Feeds

Holes in London Mayor websites leave them open to 'e-gaffes'

New levels of XSS for Boris'n'Ken

High performance access to file storage

Ethical hackers have discovered potentially serious vulnerabilities on the websites of the two principal candidates in today's London Mayoral election.

Both Boris Johnson’s and Ken Livingstone's campaign websites suffer from ‘cross-scripting’ (XSS) vulnerabilities that make it possible for hackers to redirect users to their opponents' websites, or any other site on the web, penetration testing firm SecureTest warns.

An unexpected endorsement

For example, it is simple to have a picture of Boris appear on Ken’s web site or vice versa, as can be seen by following from this Ken shot on Boris’s site link here. The cross-site scripting vulnerabilities on Boris and Ken’s sites are exploited using a simple redirect. In the case of Boris’s site, this is in the search function.

Ken Munro, managing director of SecureTest, explained that the picture prank does not involve hacking either site as such. "It just involves sending somebody a link that pulls content off a third-party site as if it came from the first site, which shouldn't be allowed to happen," he told El Reg.

SecureTest's team of ethical penetration testers found these weaknesses after reading reports of similar vulnerabilities on Hillary Clinton and Barrack Obama’s websites in the US.

Munro said: "This is a classic internet prank that could have very damaging consequences. It is entertaining to direct potential Ken voters to Boris’s website or vice versa. What would happen, however, if some prankster redirected traffic to a pornographic website, or one which downloaded damaging spyware onto a user's computer?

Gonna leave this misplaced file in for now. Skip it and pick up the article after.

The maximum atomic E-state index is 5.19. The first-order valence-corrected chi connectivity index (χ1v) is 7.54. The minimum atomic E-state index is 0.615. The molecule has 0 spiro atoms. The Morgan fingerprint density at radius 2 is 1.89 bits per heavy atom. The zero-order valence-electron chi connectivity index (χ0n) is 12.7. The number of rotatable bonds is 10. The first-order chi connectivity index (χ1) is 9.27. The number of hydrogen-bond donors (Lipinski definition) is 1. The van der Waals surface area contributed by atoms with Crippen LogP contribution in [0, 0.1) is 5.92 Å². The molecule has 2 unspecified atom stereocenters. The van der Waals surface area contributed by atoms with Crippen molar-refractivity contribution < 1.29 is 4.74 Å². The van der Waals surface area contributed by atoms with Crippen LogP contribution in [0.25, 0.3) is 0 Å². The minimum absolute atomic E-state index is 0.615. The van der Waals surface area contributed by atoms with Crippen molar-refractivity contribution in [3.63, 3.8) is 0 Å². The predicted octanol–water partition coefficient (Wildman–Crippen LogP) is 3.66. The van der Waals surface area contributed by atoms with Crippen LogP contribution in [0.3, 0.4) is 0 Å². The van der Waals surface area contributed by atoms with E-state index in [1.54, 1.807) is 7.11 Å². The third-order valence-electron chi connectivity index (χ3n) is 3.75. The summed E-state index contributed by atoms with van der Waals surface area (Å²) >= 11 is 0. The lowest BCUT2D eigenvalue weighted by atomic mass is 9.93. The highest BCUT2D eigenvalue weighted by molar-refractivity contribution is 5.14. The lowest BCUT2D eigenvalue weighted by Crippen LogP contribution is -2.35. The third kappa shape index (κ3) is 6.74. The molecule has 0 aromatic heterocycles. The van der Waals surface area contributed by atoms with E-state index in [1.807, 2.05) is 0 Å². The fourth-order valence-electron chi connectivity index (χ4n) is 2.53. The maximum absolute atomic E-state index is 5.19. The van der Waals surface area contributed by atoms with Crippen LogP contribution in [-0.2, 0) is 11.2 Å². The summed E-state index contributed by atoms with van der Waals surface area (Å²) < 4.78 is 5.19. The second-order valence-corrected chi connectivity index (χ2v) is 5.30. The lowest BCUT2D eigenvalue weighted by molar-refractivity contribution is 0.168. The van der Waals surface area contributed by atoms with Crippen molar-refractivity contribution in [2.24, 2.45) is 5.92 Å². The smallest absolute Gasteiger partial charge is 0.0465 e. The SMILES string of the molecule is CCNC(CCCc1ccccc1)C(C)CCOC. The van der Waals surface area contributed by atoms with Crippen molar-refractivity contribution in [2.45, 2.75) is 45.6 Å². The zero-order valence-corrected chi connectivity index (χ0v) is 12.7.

Depending on their nature, cross-site scripting vulnerabilities create a means for hackers to insert a script redirecting users to another website entirely, or an 'iframe' that forces the site to display the content of a third party site. Customers of an Italian online bank were recently attacked in a very similar manner - however, that attack redirected their usernames and passwords to a hacker. ®

High performance access to file storage

More from The Register

next story
Obama allows NSA to exploit 0-days: report
If the spooks say they need it, they get it
Parent gabfest Mumsnet hit by SSL bug: My heart bleeds, grins hacker
Natter-board tells middle-class Britain to purée its passwords
Web data BLEEDOUT: Users to feel the pain as Heartbleed bug revealed
Vendors and ISPs have work to do updating firmware - if it's possible to fix this
OpenSSL Heartbleed: Bloody nose for open-source bleeding hearts
Bloke behind the cockup says not enough people are helping crucial crypto project
One year on: diplomatic fail as Chinese APT gangs get back to work
Mandiant says past 12 months shows Beijing won't call off its hackers
Call of Duty 'fragged using OpenSSL's Heartbleed exploit'
So it begins ... or maybe not, says one analyst
Experian subsidiary faces MEGA-PROBE for 'selling consumer data to fraudster'
US attorneys general roll up sleeves, snap on gloves
NSA denies it knew about and USED Heartbleed encryption flaw for TWO YEARS
Agency forgets it exists to protect communications, not just spy on them
prev story

Whitepapers

Mainstay ROI - Does application security pay?
In this whitepaper learn how you and your enterprise might benefit from better software security.
Five 3D headsets to be won!
We were so impressed by the Durovis Dive headset we’ve asked the company to give some away to Reg readers.
3 Big data security analytics techniques
Applying these Big Data security analytics techniques can help you make your business safer by detecting attacks early, before significant damage is done.
The benefits of software based PBX
Why you should break free from your proprietary PBX and how to leverage your existing server hardware.
Mobile application security study
Download this report to see the alarming realities regarding the sheer number of applications vulnerable to attack, as well as the most common and easily addressable vulnerability errors.